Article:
Georgia’s Port of Savannah, one of the busiest ports in the U.S., will aim to expand its capacity to 9 million TEUs within ten years.
The Georgia Ports Authority (GPA) made the announcement earlier this week, well-aware that significant improvements in infrastructure and capability will need to be made in order to increase the port’s volume handled.
GPA CEO, Griff Lynch, had this to say regarding the planned increase in capacity: “Ten years out at a 4 percent growth rate, we’re going to handle 7 million TEU per year [empty and laden], so we’re going to need capacity of 9 million. If we don’t build, then they won’t come.” Lynch recognized that the Port of Savannah has not taken full advantage of economic growth and can significantly if capacity increases.
Capacity at the port is growing through different infrastructure projects.
Capacity at the Port of Savannah will be increased through a combination of work, including strategic acquisitions, conversion of existing infrastructure into more-efficient infrastructure, upgrading terminals, and more. The GPA plans to acquire 145 acres of land near the Port of Savannah with the aim of being able to handle an extra 1 million TEUs of container activity. Additionally, an existing roll-on/roll-off (ro-ro) terminal at the port will be converted for handling of containers.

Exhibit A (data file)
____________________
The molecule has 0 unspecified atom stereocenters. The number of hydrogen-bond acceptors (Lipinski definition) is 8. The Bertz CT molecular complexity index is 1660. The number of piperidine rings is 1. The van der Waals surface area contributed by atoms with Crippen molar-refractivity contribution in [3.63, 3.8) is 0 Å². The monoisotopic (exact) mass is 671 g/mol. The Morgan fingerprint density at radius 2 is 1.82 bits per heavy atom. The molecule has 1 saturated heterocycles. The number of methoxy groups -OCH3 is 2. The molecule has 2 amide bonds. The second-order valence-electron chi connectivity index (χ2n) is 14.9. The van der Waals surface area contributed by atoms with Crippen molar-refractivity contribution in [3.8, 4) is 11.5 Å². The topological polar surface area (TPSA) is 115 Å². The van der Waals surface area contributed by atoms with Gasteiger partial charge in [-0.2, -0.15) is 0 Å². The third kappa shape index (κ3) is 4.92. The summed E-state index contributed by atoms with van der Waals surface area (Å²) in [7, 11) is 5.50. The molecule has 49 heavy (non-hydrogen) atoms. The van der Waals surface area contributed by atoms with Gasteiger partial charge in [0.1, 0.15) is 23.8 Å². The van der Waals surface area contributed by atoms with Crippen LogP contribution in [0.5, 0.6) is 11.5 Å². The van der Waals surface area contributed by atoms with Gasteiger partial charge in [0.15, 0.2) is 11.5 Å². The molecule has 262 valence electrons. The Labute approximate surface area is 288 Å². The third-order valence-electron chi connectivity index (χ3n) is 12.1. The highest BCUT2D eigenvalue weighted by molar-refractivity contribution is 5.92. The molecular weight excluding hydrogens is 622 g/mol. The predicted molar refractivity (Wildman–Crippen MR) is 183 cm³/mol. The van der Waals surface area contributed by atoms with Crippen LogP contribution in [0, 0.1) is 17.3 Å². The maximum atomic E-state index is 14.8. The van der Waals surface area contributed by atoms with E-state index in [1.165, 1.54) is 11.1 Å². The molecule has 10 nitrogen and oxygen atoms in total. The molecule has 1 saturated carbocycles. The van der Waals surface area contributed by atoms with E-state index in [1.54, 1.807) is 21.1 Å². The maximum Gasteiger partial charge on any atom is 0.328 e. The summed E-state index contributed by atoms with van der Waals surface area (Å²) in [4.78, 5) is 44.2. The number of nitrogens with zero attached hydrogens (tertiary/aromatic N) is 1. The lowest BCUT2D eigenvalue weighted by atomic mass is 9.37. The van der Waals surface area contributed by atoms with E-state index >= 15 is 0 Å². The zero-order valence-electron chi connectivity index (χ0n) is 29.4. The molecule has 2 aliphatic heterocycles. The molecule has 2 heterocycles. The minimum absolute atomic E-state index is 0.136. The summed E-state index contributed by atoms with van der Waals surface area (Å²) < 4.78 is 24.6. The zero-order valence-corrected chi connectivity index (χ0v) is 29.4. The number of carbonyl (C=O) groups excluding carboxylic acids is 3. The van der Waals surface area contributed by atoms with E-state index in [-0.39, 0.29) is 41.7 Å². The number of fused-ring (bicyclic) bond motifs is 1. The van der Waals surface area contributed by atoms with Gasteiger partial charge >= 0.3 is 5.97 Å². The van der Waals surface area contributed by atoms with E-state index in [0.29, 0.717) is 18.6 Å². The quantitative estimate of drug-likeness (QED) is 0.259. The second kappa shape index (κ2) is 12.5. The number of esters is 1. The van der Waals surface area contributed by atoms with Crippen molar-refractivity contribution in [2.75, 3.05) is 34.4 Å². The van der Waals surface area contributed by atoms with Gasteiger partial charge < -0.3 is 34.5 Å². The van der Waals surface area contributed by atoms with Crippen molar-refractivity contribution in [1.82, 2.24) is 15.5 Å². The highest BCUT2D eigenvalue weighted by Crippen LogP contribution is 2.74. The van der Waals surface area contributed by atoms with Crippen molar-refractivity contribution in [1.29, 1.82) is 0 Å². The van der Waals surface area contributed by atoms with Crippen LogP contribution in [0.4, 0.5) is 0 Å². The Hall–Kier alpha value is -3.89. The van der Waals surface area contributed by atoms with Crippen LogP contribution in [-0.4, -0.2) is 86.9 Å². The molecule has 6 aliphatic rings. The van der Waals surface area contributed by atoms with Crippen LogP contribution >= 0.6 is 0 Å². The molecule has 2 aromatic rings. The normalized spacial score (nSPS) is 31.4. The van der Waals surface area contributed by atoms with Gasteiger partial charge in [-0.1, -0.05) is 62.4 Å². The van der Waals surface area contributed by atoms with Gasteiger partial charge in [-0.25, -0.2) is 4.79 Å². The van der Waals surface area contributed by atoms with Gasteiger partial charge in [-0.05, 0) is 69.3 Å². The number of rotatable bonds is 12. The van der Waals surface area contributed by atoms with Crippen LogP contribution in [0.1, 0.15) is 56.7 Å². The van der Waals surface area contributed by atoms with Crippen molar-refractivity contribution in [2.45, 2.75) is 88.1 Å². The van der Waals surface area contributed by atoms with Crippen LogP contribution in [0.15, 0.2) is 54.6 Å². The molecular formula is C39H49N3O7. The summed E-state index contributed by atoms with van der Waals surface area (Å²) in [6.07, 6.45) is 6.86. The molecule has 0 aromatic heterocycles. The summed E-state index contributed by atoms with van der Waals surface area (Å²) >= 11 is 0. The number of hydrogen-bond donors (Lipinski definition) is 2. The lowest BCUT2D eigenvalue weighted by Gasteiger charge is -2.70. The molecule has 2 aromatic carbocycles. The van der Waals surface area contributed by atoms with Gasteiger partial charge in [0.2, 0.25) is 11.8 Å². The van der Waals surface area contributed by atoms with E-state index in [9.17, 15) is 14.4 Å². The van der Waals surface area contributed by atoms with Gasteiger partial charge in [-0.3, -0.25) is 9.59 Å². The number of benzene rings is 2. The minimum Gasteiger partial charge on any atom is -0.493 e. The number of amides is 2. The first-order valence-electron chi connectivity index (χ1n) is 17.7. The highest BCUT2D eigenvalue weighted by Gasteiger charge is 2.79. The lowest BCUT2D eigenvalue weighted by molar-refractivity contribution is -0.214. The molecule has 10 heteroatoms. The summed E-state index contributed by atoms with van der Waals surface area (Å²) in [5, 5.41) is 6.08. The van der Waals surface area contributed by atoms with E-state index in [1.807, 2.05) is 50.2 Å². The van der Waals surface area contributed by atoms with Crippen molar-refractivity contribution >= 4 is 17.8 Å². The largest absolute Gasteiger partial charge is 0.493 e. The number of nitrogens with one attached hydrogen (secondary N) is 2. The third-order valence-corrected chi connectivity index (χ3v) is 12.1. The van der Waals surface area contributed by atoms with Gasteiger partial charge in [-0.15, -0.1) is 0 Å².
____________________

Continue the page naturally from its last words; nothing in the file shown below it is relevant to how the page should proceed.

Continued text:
Other infrastructure updates being made include an upgrade of the Port of Savannah’s Garden City Terminal, which was upgraded to handle three 14,000-TEU ships at a time, the renovation of Berth 1 at the Garden City Terminal, so that it can handle a much-larger post-Panamax vessel, and a reconfiguration of the port’s Ocean Terminal to handle small vessels up to 2,500 TEUs. The upgrades will be completed over the next 3-4 years.
Infrastructure upgrade work is taking place simultaneously with the Savannah Harbor Expansion Project, aimed at deepening the harbor to 47-feet from its existing 42-foot depth. That project should be completed by the end of next year.
It’s critical that the Port of Savannah is expanded as the economy has grown along with increased demand.
Already the largest port in the Southeastern U.S., the Port of Savannah handled almost 4 million TEUs in 2019, an increase of nearly 5 percent from 2018. The increase is largely attributed to more shipping activity from Asia over the past several years. With the U.S.-China trade war potentially easing in 2020 and beyond, more Chinese import volume may prompt the need for increased capacity at U.S. East Coast ports. The Port of Savannah hopes to be ready for this increase.